The Art and Heart of Assisi
Last month, I got into my car early in the morning, on a Tuesday, and drove down to the lovely medieval town of Assisi, situated in the very heart of Umbria.
I had a lunch appointment with my good friend Rebecca Winke, the writer who joined us for our recent Instagram event in Venice. She has a beautiful place of abode in Assisi’s historic town center.
But before meeting up with her for our lunch, I absolutely wanted to see again, after a ten year abstinence, the magnificent frescoes adorning the upper and lower churches of the Basilica of Saint Francis – exquisite works of art executed by a number of medieval painters: Giotto, Cimabue, Pietro Lorenzetti, Simone Martini, among others.
I had chosen an ideal time for my visit: mid-morning, on a weekday, in winter. Do the same if you can, as the Basilica can get very crowded on weekends, even in the cold season.
After marvelling at the frescoes for close to two hours, I had a hot chocolate at the beautiful Bar San Francesco right opposite the cathedral. Then I went to have lunch with my friend Rebecca. During our relaxed conversation, Rebecca told me about the Museo della Memoria, a small museum which I had no idea existed in Assisi, and which she strongly advised me to visit – and I understood why she insisted when I discovered it in the afternoon.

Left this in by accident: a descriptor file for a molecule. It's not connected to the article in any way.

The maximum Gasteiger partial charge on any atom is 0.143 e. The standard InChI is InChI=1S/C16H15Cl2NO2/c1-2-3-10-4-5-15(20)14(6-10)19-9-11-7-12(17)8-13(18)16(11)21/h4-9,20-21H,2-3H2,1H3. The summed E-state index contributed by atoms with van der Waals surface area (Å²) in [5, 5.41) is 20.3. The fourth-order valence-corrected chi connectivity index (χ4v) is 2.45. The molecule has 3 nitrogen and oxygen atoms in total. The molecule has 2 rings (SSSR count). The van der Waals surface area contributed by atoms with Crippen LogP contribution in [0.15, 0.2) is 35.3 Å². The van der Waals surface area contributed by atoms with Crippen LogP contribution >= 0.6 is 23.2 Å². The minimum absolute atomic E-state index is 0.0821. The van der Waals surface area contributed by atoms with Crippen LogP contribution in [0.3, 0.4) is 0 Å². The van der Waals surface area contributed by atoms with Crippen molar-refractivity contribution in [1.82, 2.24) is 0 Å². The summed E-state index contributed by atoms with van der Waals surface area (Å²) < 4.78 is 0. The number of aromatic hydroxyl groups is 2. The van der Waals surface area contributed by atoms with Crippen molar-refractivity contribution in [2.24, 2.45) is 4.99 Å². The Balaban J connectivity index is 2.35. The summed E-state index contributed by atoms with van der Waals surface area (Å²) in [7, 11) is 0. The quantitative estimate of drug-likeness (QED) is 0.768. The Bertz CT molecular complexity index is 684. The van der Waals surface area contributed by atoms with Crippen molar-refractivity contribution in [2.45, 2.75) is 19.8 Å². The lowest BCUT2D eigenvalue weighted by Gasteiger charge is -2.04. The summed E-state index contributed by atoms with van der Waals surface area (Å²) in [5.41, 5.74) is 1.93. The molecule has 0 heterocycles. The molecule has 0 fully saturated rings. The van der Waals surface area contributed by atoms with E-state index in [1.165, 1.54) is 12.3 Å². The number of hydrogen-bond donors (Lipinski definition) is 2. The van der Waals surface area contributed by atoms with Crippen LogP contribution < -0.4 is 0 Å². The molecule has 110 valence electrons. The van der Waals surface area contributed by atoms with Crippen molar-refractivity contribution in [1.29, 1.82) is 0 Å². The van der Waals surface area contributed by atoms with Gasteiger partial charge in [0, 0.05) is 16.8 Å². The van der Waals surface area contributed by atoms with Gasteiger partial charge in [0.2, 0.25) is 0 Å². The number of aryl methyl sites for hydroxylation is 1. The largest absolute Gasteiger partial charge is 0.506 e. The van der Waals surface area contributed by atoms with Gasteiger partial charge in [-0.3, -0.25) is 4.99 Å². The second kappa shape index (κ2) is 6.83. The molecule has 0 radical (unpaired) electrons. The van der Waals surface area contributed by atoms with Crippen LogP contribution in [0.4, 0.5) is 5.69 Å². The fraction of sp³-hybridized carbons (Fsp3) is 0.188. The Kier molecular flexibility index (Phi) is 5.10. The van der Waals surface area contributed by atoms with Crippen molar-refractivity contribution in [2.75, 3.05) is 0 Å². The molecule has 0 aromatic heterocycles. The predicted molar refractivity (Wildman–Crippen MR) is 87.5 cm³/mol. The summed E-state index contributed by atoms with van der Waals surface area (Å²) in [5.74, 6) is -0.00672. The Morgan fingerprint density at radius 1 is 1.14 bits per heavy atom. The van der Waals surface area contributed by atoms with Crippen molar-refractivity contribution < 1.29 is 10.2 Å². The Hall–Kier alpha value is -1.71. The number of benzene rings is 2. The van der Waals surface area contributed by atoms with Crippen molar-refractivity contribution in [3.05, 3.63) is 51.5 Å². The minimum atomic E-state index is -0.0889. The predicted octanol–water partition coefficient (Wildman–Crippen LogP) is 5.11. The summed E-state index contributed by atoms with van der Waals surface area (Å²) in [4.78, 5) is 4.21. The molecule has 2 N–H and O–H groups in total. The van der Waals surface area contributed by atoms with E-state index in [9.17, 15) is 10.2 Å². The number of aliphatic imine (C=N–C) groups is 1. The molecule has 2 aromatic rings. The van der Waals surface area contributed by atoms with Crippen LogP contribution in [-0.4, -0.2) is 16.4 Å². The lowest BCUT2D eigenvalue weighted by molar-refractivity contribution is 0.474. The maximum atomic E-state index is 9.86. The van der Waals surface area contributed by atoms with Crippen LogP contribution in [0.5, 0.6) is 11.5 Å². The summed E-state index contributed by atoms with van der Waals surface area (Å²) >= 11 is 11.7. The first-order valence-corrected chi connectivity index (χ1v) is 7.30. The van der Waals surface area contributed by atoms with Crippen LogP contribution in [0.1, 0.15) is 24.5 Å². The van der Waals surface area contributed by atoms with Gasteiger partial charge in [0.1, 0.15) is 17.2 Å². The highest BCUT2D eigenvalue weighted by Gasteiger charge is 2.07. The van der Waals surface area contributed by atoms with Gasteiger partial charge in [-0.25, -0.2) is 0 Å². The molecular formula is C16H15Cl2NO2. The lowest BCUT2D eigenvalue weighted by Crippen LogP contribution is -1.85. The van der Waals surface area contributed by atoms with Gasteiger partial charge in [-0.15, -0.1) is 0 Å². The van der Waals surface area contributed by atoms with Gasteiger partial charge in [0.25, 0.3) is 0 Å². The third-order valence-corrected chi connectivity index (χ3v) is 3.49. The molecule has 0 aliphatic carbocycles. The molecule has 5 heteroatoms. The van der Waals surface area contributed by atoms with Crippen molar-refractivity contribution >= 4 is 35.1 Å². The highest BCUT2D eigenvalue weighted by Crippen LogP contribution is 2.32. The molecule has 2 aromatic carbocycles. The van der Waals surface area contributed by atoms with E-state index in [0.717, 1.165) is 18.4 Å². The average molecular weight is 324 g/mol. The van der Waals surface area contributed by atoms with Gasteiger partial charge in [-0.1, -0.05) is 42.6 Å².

This museum exhibits the printing press and tools that were used by Luigi and Trento Brizi in 1943 and 1944 to print high-quality fake ID documents for Italian and European Jews who were hiding in Assisi. I found out, during my visit, that a large number of typesetters, monks, clergymen and private citizens worked in secrecy to try and save from deportation the persecuted innocents.
I left the Museo della Memoria deeply shaken. At the same time, I was thankful to have found an inspiring example of people who, during some of Europe’s darkest times, had made sure to put into practice the altruistic teachings of Italy’s heavenly protector, Saint Francis of Assisi.